The United Nations Security Council (UNSC) voted to add the issue of human rights in North Korea to its agenda. The council voted on the agenda item after a letter was circulated with support from 10 of the 15 council members. 11 members of the UNSC voted in favor of adding the issue to the agenda, two abstained, and two others — Russia and China — voted against the measure. Given that the vote was of a procedural nature, the Russian and Chinese “no” votes did not carry vetoes. According to Reuters, the council has not entertained a similar procedural vote in nearly a decade.
The UNSC debate on the state of human rights in North Korea could lead to a resolution calling for a formal referral of the case to the prosecutor of the International Criminal Court. While the court’s jurisdiction normally applies only to members of the Rome Statute, a special provision allows for cases to be referred to the prosecutor with the consent of the UN Security Council. While any such resolution would be vetoed by Russia and China, having the UNSC vote on such a resolution would prove to be an international embarrassment for North Korea and its leadership. To avoid such an outcome, North Korea embarked on a diplomatic “charm offensive” temporarily during which it released two U.S. citizen prisoners and expanded talks with Russia and Japan. However, it soon squandered what little goodwill it may have generated through its actions by suggesting that a UN debate over its human rights record could lead to additional nuclear tests.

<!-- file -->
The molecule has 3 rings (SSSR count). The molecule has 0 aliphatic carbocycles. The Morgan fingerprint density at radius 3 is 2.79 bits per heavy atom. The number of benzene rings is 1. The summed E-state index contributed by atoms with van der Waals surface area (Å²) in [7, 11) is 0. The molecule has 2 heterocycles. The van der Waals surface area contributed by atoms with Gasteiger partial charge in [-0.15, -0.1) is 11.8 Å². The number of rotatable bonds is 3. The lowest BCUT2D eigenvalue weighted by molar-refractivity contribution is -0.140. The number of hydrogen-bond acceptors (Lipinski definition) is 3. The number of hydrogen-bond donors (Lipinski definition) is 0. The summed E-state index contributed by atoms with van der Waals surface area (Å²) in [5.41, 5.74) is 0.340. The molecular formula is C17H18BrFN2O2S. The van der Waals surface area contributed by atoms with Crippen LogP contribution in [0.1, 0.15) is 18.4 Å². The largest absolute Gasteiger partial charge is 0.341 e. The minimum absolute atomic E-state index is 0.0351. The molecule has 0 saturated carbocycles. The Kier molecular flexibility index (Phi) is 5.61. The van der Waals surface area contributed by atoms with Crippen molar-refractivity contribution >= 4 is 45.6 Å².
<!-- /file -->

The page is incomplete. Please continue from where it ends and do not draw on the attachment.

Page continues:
The Chinese and Russian votes against the inclusion of a human rights-related topic on the agenda was unsurprising. Representatives of both states have said that they feel that the topic was inappropriate for the UNSC. Ahead of the vote, China’s permanent representative to the United Nations told the council that “the Security Council is not the forum to get involved in human rights issues” and that it “should refrain from doing anything that might cause an escalation.” Similarly, Russian Ambassador Vitaly Churkin told the press last week that “If they have the meeting, I won’t be heartbroken over it, but I think it’s improper to do it at the Security Council.”Enjoying this article? Click here to subscribe for full access. Just $5 a month.
The issue of human rights in North Korea reached the UNSC after the UN General Assembly’s human rights committee (HRC) voted in late-November 2014 to refer the case. The HRC addressed the issue following a February 2014 report by a UN Commission of Inquiry detailing the extent of human rights abuses and atrocities in North Korea.